1. Researchers conducting studies outside of your institution,
    2. External researchers conducting research at your site
    3. Affiliated internal researchers conducting research at your site
    4. Student researchers versus faculty researchers
    5. Researchers conducting grant funded studies with strict reporting timelines
    6. Sponsors and funders of research that may be involved in decision making about the conduct of the research

 

  • PREPARE: Prepare for submission of amendments to the IRB for review and approval of changes to procedures or requests to continue face-to-face interactions with research subjects. We recommend setting up four categories of amendments.

 

    1. If a study can be continued by transferring face-to-face study procedures into an online venue, ask the investigators to submit an amendment to this effect but tell them that as long as the main study procedures are not affected and the risk/benefits are the same, that they can move to the online venue without prior approval by the IRB. This way, even if you are inundated with a significant number of such amendments, you will not delay the research unnecessarily. As time permits, you can review these amendments and issue approvals.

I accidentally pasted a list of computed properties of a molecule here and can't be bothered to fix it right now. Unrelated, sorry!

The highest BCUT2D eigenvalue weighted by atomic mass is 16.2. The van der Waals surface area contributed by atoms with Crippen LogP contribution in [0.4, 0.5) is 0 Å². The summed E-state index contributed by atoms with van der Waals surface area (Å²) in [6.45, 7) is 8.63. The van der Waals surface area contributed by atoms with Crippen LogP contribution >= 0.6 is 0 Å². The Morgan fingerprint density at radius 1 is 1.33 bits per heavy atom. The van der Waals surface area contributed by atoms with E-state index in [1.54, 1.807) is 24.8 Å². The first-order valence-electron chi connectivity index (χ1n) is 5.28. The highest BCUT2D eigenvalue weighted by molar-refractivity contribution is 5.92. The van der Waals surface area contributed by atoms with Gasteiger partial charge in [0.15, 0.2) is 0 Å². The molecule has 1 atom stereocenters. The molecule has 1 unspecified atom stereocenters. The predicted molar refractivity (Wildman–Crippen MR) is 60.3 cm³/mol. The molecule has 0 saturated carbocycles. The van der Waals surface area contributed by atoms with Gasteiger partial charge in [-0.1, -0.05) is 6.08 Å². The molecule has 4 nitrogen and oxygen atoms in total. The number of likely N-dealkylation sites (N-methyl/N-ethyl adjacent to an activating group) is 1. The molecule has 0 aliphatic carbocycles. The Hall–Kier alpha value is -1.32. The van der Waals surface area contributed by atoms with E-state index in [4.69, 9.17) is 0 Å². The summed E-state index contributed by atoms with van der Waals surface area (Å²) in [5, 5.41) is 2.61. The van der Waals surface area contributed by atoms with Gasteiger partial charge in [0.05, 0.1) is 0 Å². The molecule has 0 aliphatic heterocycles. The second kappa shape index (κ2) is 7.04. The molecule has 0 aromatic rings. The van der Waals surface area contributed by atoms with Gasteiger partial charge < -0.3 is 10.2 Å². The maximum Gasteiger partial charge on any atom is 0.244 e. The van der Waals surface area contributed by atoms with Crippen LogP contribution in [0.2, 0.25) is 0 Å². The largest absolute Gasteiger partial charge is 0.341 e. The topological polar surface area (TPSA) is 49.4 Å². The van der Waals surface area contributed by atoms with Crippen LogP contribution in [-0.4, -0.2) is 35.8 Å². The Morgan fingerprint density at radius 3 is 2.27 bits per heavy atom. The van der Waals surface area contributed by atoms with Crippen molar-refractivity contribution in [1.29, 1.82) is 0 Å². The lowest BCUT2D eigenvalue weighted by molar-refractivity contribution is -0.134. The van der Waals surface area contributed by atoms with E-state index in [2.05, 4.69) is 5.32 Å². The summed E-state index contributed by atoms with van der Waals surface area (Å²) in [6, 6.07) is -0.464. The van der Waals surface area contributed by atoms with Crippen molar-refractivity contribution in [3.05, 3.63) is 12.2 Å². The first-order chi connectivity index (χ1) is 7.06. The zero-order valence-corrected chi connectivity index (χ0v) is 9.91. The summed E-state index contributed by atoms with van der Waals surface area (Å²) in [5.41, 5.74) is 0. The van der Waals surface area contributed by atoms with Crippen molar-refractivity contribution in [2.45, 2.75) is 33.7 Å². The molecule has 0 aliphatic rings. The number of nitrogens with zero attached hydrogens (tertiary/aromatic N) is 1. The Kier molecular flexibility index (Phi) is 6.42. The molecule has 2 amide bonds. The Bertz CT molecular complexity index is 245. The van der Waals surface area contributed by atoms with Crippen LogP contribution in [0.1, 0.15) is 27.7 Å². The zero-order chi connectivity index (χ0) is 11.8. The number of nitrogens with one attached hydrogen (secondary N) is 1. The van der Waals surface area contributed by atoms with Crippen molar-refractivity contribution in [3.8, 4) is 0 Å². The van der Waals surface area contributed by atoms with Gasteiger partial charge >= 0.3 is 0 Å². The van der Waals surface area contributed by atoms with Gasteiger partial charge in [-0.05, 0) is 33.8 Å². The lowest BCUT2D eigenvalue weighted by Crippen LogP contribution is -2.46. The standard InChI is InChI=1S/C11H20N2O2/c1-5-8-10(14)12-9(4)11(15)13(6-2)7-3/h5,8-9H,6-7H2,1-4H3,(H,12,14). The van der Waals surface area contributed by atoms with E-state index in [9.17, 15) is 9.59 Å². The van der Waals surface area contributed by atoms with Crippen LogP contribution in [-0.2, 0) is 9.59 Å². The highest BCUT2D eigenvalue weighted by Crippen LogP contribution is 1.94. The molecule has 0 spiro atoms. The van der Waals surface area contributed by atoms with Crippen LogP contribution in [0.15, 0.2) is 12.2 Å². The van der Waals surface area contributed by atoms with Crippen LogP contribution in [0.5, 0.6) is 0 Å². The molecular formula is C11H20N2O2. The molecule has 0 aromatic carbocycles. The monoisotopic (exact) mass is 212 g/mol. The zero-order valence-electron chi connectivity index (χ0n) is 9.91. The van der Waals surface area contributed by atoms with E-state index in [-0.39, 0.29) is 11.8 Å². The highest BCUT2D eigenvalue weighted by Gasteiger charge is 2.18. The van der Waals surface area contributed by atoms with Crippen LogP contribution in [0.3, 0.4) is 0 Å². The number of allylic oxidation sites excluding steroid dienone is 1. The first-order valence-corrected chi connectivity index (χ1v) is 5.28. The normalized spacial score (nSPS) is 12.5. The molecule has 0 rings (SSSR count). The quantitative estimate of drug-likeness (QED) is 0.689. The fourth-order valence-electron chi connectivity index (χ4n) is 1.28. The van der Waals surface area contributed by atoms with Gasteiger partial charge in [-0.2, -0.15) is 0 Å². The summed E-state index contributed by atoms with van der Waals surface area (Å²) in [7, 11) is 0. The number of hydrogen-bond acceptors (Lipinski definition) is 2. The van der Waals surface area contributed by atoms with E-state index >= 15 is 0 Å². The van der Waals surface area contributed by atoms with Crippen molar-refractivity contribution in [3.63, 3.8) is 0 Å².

2. If a study cannot be transferred to an online venue, ask the PI to assess the risks (if any) to the enrolled subjects of suspending the study. If the risks are significant, the IRB should consult with the institutional officials and legal counsel to determine the best course of action to ensure that risks to research subjects are minimized. This may require continuing the study procedures face-to-face or it may mean finding resources to support the subjects while the study is suspended.

 

NOTE: Some studies are conducted at sites not under the control of the IRB’s home institution (schools, community organizations, etc.). In these cases, it may be necessary for the IRB to work with the investigator and their sites when suspension of a study puts the subjects at increased risk to assist the investigator in working out a safe plan of action for the research subjects.

  1. You may wish to ask investigators to report any suspension of research activities to the IRB (to ensure compliance with institutional directives). A suspension of research generally does not require filing of an amendment, but if you wish to track these suspensions, an amendment is the simplest method to handle these.
  2. There is a fourth category of research: those protocols which already do not involve face-to-face contact with research subjects and/or studies that have completed all direct contact with research subjects and are in data analysis phase. These studies can continue without interruption provided that the investigators have proper access to the institutional resources that they need.